Note: I) The Application.  The Guide must have completed the First Class test by the time she is fifteen years and six months and before application is made for the Queen's Guide form unless special circumstances have made this impossible and permission ahs been obtained through the usual channels from the country's Guide Adviser for this requirement to be waived.  Application is made by the Captain to the District Commissioner at least six moths before the Guide's sixteenth birthday.  Before issuing the form the District Commissioner must consult the Guide's parents, Guiders, and Court of Honour to ascertain whether the Guide has time to complete the requirements before attaining her sixteenth birthday.  When the form is issued the Guide becomes a Queen's Guide candidate.

The current issue of the Queen's Guide leaflet must be used for fuller information.

ii) The Test.  At the time of the application the District Commissioner must consult the Division Commissioner to ensure that the service undertaken, or to be undertaken, under clause 3, is acceptable and that there is a responsible person available to give a report on it.  It is the Division Commissioner's responsibility to decide whether the report is satisfactory.

When the candidate has completed the requirements in clauses 2, 3, and 4, the Captain and District Commissioner must decide together whether the candidate has done her best to continue to grow in understanding and practice of the Promise, since gaining her First Class badge, and has shown that she is trying to carry out the Guide ideals of service in the community.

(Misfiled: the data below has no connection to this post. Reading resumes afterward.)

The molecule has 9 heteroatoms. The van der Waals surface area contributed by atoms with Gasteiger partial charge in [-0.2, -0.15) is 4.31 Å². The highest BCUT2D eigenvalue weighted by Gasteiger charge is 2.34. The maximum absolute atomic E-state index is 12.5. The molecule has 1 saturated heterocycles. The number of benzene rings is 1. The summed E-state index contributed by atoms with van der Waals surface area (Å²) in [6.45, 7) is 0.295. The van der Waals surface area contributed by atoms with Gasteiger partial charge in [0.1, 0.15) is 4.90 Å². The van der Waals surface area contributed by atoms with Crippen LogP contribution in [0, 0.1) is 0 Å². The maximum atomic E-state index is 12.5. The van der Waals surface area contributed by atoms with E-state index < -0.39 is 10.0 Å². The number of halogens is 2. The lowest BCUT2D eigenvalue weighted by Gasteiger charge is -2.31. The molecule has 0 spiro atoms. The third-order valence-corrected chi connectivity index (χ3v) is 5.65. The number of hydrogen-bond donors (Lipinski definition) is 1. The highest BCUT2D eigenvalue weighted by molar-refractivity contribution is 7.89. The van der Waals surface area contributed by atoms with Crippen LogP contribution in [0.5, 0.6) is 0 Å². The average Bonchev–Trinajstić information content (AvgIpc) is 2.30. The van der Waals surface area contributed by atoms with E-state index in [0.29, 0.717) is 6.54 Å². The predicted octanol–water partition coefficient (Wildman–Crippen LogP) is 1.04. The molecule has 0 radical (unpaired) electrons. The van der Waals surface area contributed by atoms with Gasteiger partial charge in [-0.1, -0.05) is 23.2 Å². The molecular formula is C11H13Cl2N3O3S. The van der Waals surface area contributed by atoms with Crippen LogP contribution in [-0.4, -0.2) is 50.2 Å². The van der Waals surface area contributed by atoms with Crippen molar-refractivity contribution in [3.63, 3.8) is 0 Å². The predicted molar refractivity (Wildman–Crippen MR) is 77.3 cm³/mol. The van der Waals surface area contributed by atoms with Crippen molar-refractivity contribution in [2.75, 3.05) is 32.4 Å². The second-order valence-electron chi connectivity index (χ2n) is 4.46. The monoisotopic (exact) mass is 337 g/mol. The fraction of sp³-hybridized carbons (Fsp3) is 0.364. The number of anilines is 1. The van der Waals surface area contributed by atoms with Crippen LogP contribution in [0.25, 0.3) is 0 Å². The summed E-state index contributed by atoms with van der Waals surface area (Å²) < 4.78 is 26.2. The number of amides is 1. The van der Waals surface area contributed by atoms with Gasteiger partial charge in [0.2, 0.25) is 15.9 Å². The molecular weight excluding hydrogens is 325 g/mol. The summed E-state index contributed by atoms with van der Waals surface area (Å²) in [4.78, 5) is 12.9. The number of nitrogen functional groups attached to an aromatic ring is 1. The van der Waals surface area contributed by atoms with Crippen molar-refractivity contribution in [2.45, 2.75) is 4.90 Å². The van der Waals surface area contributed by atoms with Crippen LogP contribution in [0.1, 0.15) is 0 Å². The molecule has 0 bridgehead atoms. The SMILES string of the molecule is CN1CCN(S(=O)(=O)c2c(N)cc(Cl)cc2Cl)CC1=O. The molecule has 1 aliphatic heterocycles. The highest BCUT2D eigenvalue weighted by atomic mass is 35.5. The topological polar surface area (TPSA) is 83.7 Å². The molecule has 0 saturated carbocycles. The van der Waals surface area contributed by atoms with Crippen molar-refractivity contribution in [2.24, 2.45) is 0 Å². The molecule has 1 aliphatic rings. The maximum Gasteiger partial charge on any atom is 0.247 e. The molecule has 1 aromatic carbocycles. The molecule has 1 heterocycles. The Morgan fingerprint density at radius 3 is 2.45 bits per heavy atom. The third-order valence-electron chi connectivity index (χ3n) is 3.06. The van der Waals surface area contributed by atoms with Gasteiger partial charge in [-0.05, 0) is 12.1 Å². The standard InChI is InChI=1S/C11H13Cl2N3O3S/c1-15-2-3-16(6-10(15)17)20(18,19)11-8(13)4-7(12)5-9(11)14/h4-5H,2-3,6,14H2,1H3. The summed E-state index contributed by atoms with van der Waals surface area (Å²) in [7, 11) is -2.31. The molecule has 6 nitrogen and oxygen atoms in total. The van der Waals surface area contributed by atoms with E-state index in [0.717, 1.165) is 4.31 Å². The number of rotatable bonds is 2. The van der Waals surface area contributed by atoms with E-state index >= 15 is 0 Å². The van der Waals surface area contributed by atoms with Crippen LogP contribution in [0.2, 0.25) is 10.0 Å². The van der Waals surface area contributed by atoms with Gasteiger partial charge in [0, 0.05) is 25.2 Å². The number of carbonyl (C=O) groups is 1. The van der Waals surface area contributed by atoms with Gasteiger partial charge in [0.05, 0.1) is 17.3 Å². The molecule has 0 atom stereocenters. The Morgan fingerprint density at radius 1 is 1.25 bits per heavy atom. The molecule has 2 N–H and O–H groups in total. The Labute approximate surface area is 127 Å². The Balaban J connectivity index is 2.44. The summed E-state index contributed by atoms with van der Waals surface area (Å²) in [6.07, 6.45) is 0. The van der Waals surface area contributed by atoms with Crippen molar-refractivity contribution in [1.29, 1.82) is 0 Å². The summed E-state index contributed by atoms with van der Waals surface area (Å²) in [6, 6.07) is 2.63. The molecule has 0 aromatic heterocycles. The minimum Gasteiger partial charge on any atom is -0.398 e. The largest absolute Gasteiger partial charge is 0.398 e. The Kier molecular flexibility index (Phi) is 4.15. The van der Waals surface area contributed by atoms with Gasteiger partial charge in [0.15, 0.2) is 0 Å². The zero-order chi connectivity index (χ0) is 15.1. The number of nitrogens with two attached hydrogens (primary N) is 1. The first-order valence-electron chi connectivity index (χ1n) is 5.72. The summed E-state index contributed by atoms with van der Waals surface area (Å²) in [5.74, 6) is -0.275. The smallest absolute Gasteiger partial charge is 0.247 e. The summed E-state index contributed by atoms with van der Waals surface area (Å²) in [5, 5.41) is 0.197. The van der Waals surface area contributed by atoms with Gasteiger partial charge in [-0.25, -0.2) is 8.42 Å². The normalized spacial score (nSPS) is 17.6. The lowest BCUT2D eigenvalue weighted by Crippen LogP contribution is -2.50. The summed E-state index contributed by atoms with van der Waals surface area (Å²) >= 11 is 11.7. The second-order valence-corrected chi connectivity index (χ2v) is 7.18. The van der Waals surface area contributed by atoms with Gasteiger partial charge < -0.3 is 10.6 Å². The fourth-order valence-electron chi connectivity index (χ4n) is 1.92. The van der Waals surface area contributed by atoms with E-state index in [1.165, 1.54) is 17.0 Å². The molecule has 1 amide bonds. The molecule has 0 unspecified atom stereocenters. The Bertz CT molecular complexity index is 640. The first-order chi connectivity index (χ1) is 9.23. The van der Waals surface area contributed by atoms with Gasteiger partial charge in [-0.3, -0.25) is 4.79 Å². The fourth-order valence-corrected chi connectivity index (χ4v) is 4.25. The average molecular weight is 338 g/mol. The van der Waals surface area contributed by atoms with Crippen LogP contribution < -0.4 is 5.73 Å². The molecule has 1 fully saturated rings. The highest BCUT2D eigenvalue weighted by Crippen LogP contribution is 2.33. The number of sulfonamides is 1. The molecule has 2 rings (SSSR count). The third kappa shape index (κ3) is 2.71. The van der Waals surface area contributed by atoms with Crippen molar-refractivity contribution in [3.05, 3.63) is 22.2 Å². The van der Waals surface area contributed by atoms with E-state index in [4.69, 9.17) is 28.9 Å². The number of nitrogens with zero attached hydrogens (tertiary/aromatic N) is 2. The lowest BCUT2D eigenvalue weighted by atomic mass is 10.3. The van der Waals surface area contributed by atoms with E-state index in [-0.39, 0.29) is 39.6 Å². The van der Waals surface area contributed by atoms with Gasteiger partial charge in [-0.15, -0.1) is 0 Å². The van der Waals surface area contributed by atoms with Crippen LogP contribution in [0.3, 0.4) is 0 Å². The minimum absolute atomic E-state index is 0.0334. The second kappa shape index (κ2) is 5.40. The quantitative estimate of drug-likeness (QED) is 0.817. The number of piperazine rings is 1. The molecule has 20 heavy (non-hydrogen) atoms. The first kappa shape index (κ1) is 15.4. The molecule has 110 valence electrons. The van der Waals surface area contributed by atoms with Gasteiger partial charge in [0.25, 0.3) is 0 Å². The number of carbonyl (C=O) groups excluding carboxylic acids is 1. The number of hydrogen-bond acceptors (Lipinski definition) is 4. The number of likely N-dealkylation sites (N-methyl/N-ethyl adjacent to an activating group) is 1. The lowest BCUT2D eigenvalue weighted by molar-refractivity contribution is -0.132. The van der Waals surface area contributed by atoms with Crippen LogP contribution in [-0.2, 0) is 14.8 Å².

The whole test must be completed before the candidate's sixteenth birthday, while she is still a Guide.

1965 (July) POR - Queen's Guide


1) Be a First Class Guide and show that she is trying to carry out the Guide ideals of service in the community, i.e. at home, at school or work, and at her place of worship.  (See note regarding application.)

2) a) Hold the Patrol Camp Permit; or the Woodcraft emblem.

b) Hold the Little House emblem.

c) Hold one of the following badges: Emergency Helper, First Aid, Life Saver, Rescuer, Sick Nurse.

d) Hold the Commonwealth Knowledge badge.

e) Hold any two badges of her own choice.

3) For a period of at least three months undertake some form of sustained service to an individual or group connected with her home, school, work, place of worship, or local community.

4) During the time that she is a Queen's Guide candidate use her badge skills and knowledge to give service in one of the following ways, to be selected by the District Commissioner: (The District Commissioner may apply to the country's Guide Adviser for permission to substitute a piece of service similar to those already listed.  Such application is to be made before the service is undertaken.)

a) Look after one or two children for a day.

b) Help to look after an elderly or sick person for a day.

c) Work for a day in a hospital or a home for old people or children.

d) Work for a day, for somebody who needs the help, at one of the following: spring-cleaning, interior decorating, cooking, gardening, farm work.

e) Help for a day in improving the County, Division, or District camp site, or with repairing, checking, packing and otherwise maintaining the County, Division, or District camp equipment.